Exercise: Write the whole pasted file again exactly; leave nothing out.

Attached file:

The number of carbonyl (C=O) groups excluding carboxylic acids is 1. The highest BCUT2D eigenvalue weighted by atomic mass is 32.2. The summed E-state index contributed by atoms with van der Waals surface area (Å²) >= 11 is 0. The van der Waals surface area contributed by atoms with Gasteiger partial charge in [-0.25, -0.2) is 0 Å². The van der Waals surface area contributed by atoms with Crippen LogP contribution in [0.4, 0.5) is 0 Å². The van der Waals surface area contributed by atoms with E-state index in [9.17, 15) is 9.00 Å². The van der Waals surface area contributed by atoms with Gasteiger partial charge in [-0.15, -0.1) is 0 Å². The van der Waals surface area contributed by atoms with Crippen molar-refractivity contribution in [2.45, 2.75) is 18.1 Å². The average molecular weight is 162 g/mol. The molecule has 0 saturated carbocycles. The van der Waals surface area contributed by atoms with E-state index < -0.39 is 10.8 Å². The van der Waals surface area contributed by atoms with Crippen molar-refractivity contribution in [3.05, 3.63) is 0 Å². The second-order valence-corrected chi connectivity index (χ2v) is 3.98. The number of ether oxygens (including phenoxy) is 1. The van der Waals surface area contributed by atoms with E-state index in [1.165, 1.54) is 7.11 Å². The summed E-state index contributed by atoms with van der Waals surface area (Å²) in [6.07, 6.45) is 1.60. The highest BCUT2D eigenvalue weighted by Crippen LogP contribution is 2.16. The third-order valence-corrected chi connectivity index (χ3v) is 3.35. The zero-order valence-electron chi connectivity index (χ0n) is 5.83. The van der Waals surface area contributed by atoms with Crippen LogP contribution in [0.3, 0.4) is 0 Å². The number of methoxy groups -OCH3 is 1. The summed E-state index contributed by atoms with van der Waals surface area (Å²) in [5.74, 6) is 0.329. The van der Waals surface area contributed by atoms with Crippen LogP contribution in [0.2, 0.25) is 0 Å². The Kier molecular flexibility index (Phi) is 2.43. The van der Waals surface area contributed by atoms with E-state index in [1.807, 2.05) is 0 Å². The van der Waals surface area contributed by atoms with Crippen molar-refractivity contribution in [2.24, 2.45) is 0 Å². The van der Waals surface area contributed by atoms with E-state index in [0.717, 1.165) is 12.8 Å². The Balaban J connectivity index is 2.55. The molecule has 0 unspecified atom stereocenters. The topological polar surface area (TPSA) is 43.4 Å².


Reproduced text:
The number of carbonyl (C=O) groups excluding carboxylic acids is 1. The highest BCUT2D eigenvalue weighted by atomic mass is 32.2. The summed E-state index contributed by atoms with van der Waals surface area (Å²) >= 11 is 0. The van der Waals surface area contributed by atoms with Gasteiger partial charge in [-0.25, -0.2) is 0 Å². The van der Waals surface area contributed by atoms with Crippen LogP contribution in [0.4, 0.5) is 0 Å². The van der Waals surface area contributed by atoms with E-state index in [9.17, 15) is 9.00 Å². The van der Waals surface area contributed by atoms with Gasteiger partial charge in [-0.15, -0.1) is 0 Å². The van der Waals surface area contributed by atoms with Crippen molar-refractivity contribution in [2.45, 2.75) is 18.1 Å². The average molecular weight is 162 g/mol. The molecule has 0 saturated carbocycles. The van der Waals surface area contributed by atoms with E-state index < -0.39 is 10.8 Å². The van der Waals surface area contributed by atoms with Crippen molar-refractivity contribution in [3.05, 3.63) is 0 Å². The second-order valence-corrected chi connectivity index (χ2v) is 3.98. The number of ether oxygens (including phenoxy) is 1. The van der Waals surface area contributed by atoms with E-state index in [1.165, 1.54) is 7.11 Å². The summed E-state index contributed by atoms with van der Waals surface area (Å²) in [6.07, 6.45) is 1.60. The highest BCUT2D eigenvalue weighted by Crippen LogP contribution is 2.16. The third-order valence-corrected chi connectivity index (χ3v) is 3.35. The zero-order valence-electron chi connectivity index (χ0n) is 5.83. The van der Waals surface area contributed by atoms with Crippen LogP contribution in [0.3, 0.4) is 0 Å². The number of methoxy groups -OCH3 is 1. The summed E-state index contributed by atoms with van der Waals surface area (Å²) in [5.74, 6) is 0.329. The van der Waals surface area contributed by atoms with Crippen LogP contribution in [0.2, 0.25) is 0 Å². The Kier molecular flexibility index (Phi) is 2.43. The van der Waals surface area contributed by atoms with E-state index in [1.807, 2.05) is 0 Å². The van der Waals surface area contributed by atoms with Crippen molar-refractivity contribution in [2.24, 2.45) is 0 Å². The van der Waals surface area contributed by atoms with E-state index in [0.717, 1.165) is 12.8 Å². The Balaban J connectivity index is 2.55. The molecule has 0 unspecified atom stereocenters. The topological polar surface area (TPSA) is 43.4 Å².